Monday Books: A 'Stubborn Breed' Who Shaped This Great Nation; the Making of America: How the Scots-Irish Shaped a Nation by Billy Kennedy. Published by Causeway Press/Ambassador Emerald International. 188 Pages. Pounds 9.99 ($15 in US)
Byline: STEVEN MOORE
THE Ulster-Scots, or Scotch-Irish as the Americans prefer to refer to them, are a stubborn lot. In the 225-year history of the United States, it is this breed of determined Ulster Presbyterian who has thrived on hardship and boldly gone where others have feared to tread.
Nor, given their treatment at home where they were denied full religious and civil rights, were they prepared to stand any nonsense from the English.
"It's a long way to London" was a popular response when Parliament attempted to tell the new settlers what they could and could not do in America.
It was this general disrespect for a discredited authority, and a determination that they deserved a better life, which was the backbone to the birth of the new American state.
Billy Kennedy, in the seventh of his popular chronicles on the Scots-Irish, tells the story of the creation of today's superpower through the eyes the tens of thousands of recently-arrived settlers from Ulster.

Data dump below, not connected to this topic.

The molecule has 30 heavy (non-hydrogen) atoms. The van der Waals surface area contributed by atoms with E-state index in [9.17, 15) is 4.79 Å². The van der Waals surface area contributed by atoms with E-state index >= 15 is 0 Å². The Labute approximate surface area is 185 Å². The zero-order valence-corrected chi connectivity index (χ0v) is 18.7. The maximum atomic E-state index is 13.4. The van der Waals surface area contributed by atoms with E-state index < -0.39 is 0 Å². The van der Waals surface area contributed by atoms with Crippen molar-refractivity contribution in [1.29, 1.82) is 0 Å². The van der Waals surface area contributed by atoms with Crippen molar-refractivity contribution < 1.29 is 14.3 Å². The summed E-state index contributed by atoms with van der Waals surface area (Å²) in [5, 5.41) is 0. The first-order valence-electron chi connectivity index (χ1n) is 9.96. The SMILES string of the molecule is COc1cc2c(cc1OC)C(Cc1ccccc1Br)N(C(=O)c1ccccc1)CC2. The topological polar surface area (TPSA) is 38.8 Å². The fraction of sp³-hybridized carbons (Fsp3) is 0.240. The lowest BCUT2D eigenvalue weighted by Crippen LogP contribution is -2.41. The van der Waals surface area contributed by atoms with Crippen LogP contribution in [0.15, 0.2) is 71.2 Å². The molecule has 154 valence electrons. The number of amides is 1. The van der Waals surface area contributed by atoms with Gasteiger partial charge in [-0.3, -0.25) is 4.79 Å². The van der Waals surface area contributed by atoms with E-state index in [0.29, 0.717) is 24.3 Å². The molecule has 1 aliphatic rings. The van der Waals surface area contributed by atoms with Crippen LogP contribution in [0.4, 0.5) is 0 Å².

The book, The Making of America: How the Scots-Irish Shaped A Nation, is the tale of both remarkable individuals and the small close-knit communities from which they emerged.
The Ulster-Scots were credited with bringing about the political atmosphere which made the signing of the American Declaration of Independence, on July 4, 1776, possible.
Of the 56 men who signed the Declaration, nine had Ulster links: John Hancock, Thomas McKean, George Taylor, James Smith, Mathew Thornton, Edward Rutledge, William Whipple, Robert Paine and Thomas Nelson.
Maghera-born Charles Thomson, secretary to the American Continental Congress, also signed the declaration, but strictly because of the office that he held, while Strabane man John Dunlap printed the first copies, and Colonel John Nixon, grandson of Ulster immigrants, gave the first reading in Philadelphia on July 8, 1776.
The English were initially not over-concerned at the Ulster Presbyterian threat with the Prime Minister of the day, Horace Walpole, jibing to his cabinet: "I hear that our American cousin has run off with a Presbyterian parson."
However, many shared the views of Philadelphia writer Colonel A. K. McClure, who said: "It was the Scotch-Irish people of the colonies that made the Declaration of 1776. Without them it would not have been thought of except as a fancy. …